/dev/zram is just a compressed RAM disk. You can configure a size, but
it only consumes memory as it actually gets used, dynamic allocation.
This can be used for swap standalone, no conventional disk based swap
partition is needed. But if there is one, and it's set to a lower
priority than swap on /dev/zram, then it has the effect of spilling
over (but spill over is uncompressed).

zswap basically always compresses all of swap, with a predefined size
memory pool "cache", and requires a conventional disk based swap
partition as the spill over. Spill over is also compressed.

They superficially sound very similar but the strategies are different
on the details. I've been using both strategies (separately), but have
the most experience with zswap even though above I was referring to
swap on a ZRAM device. I know, so many Z's. But gist is, I can't
really discern any differences from a user point of view.

Zwap uses just a few kernel parameters to set it up. Whereas with swap
on zram, it requires a service unit file to setup the block device,
mkswap, and then swapon.

The swap on ZRAM thing is further complicated by multiple
implementations, and the preferred systemd zram-generator is
apparently broken.
<a href="" title=""></a>

IoT folks are using swap on ZRAM now, via the Fedora zram package
(systemd unit file to set everything up). Anaconda folks have their
own built-in swap on ZRAM setup that runs on low memory systems when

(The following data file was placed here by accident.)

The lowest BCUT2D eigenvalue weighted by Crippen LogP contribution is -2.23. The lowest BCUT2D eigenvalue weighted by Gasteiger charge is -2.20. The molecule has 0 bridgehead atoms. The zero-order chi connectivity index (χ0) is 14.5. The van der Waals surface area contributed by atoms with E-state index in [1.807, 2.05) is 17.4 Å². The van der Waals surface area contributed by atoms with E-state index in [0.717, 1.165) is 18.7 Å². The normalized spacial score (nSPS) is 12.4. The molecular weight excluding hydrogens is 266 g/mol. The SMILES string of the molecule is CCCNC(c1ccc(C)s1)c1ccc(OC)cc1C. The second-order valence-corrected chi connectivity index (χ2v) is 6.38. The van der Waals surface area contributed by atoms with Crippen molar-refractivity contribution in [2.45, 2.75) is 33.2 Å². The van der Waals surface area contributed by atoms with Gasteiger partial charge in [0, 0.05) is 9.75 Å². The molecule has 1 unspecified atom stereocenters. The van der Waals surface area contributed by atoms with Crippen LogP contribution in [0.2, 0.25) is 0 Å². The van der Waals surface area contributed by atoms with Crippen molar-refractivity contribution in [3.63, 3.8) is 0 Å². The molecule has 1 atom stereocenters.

anaconda is launched. This happens on both Fedora netinstalls and
LiveOS. And it makes sense for those use cases where a disk based swap
partition doesn't exist, and maybe shouldn't.

Whereas for servers and workstations, zswap is well suited, as they're
perhaps more likely to have a conventional swap partition and have use
cases where spillover is likely.

<a href="" title=""></a>
<a href="" title=""></a>


<a href="" title=""></a>

So why not zswap? Well, kernel documentation shows it as being
experimental still, but upstream considers it stable enough for
production use using zbud allocator now, and z3fold allocator by the
end of the summer they think.
<a href="" title=""></a>


Re: Better interactivity in low-memory situations

By Benjamin Kircher at 08/12/2019 - 12:06

I really like the ideas. Why isn’t this done this way anyway?

I don’t have a GNOME desktop at hand right now to investigate how GNOME starts applications and so on but aren’t new processes started by the user — GNOME or not — always children of the user.slice? Is there a difference if I start a GNOME application or a normal process from my shell?

And for the beginning, wouldn’t it be enough to differentiate between user slices and system slice and set DefaultMemoryHigh= in a way to make sure there is always some headroom left for the system?


(… I definitely need to play around with Silverblue to learn what they are doing.)

Re: Better interactivity in low-memory situations

By Emery Berger at 08/12/2019 - 12:56

For what it's worth, my research group attacked basically exactly this
problem some time ago. We built a modified Linux kernel that we called
Redline that was utterly resilient to fork bombs, malloc bombs, and so on.
No process could take down the system, much less unprivileged ones. I think